Patna, June 11: The change in Lalu Prasad’s stand ahead of the Rajya Sabha by-elections has added a new dimension to the exercise amid the “war” between the JDU and BJP.
Initially, Lalu had announced that the RJD would issue no whip on its MLAs who would be free to exercise their “conscience” at the voting. But state party chief Ramchandra Purbey yesterday said Lalu has been authorised to take an “appropriate” stand, which the MLAs would have to abide by.
Sources close to Lalu described the “change” as the RJD chief’s efforts to “bail out” an embattled Nitish Kumar from the quagmire the latter has fallen in with several JDU legislators turning rebels and fielding Sabir Ali and Anil Sharma as their candidates against the official ones, Ghulam Rasool Baliabi and Pavan Varma, respectively. That the BJP is tacitly behind the dissidents is evident from the fact that its MLC Dilip Jaiswal — proposed by 10 BJP MLAs — too has thrown his hat in the ring.
What is learnt to have goaded Lalu to rescue his once friend turned arch-rival Nitish is the “realisation” that the BJP was working overtime to destabilise the Jitan Ram Manjhi government and force an early poll in Bihar where the “hawa (wave)” in the BJP’s favour has turned into a tornado with the Lok Sabha victory in 31 of the 40 Lok Sabha seats.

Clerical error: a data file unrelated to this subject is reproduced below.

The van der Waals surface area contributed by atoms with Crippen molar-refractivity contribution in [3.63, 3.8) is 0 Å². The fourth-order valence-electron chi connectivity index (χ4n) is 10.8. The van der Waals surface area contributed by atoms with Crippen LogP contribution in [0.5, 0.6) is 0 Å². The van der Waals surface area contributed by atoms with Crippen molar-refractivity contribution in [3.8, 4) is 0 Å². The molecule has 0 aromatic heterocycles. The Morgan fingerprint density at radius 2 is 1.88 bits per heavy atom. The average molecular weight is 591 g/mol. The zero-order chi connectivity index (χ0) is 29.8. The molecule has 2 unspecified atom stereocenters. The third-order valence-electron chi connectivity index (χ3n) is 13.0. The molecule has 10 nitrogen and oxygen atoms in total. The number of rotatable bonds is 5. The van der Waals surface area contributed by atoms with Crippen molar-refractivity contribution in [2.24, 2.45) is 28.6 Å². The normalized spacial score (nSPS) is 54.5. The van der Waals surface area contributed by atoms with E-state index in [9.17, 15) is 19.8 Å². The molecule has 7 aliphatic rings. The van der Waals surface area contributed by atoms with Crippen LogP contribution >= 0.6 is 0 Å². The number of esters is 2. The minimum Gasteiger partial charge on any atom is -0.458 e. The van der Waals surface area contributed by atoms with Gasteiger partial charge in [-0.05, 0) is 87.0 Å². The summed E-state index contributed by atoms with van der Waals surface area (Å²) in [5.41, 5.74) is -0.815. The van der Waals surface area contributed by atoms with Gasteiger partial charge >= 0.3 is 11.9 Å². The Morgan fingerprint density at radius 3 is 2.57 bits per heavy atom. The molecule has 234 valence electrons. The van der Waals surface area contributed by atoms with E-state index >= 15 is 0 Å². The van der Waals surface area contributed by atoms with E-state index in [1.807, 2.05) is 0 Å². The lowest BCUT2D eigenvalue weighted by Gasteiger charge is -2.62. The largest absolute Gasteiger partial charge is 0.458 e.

“Lalu — also a veteran strategist behind his light and non-serious exterior — has calculated that the only way to counter the BJP was to make the state’s politics bipolar,” a Lalu aide told The Telegraph, adding: “Such a realisation is there in the layer of the JDU’s strategists too.”
But both Lalu and Nitish were battling dissidents in their ranks, disallowing them the space to operate in a pro-active manner. That a “core” section in the JDU too was responsive to the idea of JDU-RJD unity came to the fore when the JDU boss, Sharad Yadav, publicly stated that he would “speak to Lalu” too as part of his efforts to bring the secular forces together soon after the Lok Sabha polls were out. Lalu, responding to the gesture had announced to support the Manji government to keep the “communal BJP at bay”.
“But a very naďve an inarticulate response from a section of the JDU on the RJD’s support pissed off Laluji”, said another aide of Lalu, adding: “Interpreting the RJD’s support to the Manjhi dispensation as part of Lalu’s mere greed to send his wife, Rabri Devi to Rajya Sabha hurt all of us.”
“We forced Laluji not to go ahead with his unilateral generosity,” said the aide, explaining: “Now, Lalu has changed his stand when neither Rabri Devi nor Misa are in the picture. Hopefully, Nitish, himself a visionary, will realise that Lalu was bigger than the greed to send his wards to the Rajya Sabha and respond to Lalu’s long-term strategy to execute a bipolar politics against the BJP in the state.”